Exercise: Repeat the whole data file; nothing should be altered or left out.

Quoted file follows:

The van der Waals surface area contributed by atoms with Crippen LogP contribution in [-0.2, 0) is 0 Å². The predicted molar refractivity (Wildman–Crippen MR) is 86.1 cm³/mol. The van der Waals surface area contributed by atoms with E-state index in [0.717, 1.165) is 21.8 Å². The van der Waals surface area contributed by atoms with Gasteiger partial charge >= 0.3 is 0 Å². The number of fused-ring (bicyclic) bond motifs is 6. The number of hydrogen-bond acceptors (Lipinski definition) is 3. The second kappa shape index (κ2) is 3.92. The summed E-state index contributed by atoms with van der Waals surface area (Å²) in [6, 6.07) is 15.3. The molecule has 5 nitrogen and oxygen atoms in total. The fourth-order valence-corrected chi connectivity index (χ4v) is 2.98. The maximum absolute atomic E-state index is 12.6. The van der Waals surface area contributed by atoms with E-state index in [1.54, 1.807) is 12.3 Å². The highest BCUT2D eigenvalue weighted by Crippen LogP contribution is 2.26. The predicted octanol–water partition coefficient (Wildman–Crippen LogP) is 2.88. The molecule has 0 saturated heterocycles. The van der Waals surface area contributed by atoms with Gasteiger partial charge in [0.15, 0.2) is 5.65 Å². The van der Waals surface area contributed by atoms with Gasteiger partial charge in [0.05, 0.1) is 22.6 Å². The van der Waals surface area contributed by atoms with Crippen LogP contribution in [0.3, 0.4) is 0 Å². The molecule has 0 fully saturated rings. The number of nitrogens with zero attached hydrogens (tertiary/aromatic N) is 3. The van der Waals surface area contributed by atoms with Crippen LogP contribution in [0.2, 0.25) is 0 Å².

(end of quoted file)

The van der Waals surface area contributed by atoms with Crippen LogP contribution in [-0.2, 0) is 0 Å². The predicted molar refractivity (Wildman–Crippen MR) is 86.1 cm³/mol. The van der Waals surface area contributed by atoms with E-state index in [0.717, 1.165) is 21.8 Å². The van der Waals surface area contributed by atoms with Gasteiger partial charge >= 0.3 is 0 Å². The number of fused-ring (bicyclic) bond motifs is 6. The number of hydrogen-bond acceptors (Lipinski definition) is 3. The second kappa shape index (κ2) is 3.92. The summed E-state index contributed by atoms with van der Waals surface area (Å²) in [6, 6.07) is 15.3. The molecule has 5 nitrogen and oxygen atoms in total. The fourth-order valence-corrected chi connectivity index (χ4v) is 2.98. The maximum absolute atomic E-state index is 12.6. The van der Waals surface area contributed by atoms with E-state index in [1.54, 1.807) is 12.3 Å². The highest BCUT2D eigenvalue weighted by Crippen LogP contribution is 2.26. The predicted octanol–water partition coefficient (Wildman–Crippen LogP) is 2.88. The molecule has 0 saturated heterocycles. The van der Waals surface area contributed by atoms with Gasteiger partial charge in [0.15, 0.2) is 5.65 Å². The van der Waals surface area contributed by atoms with Gasteiger partial charge in [0.05, 0.1) is 22.6 Å². The van der Waals surface area contributed by atoms with Crippen LogP contribution in [0.3, 0.4) is 0 Å². The molecule has 0 fully saturated rings. The number of nitrogens with zero attached hydrogens (tertiary/aromatic N) is 3. The van der Waals surface area contributed by atoms with Crippen LogP contribution in [0.2, 0.25) is 0 Å².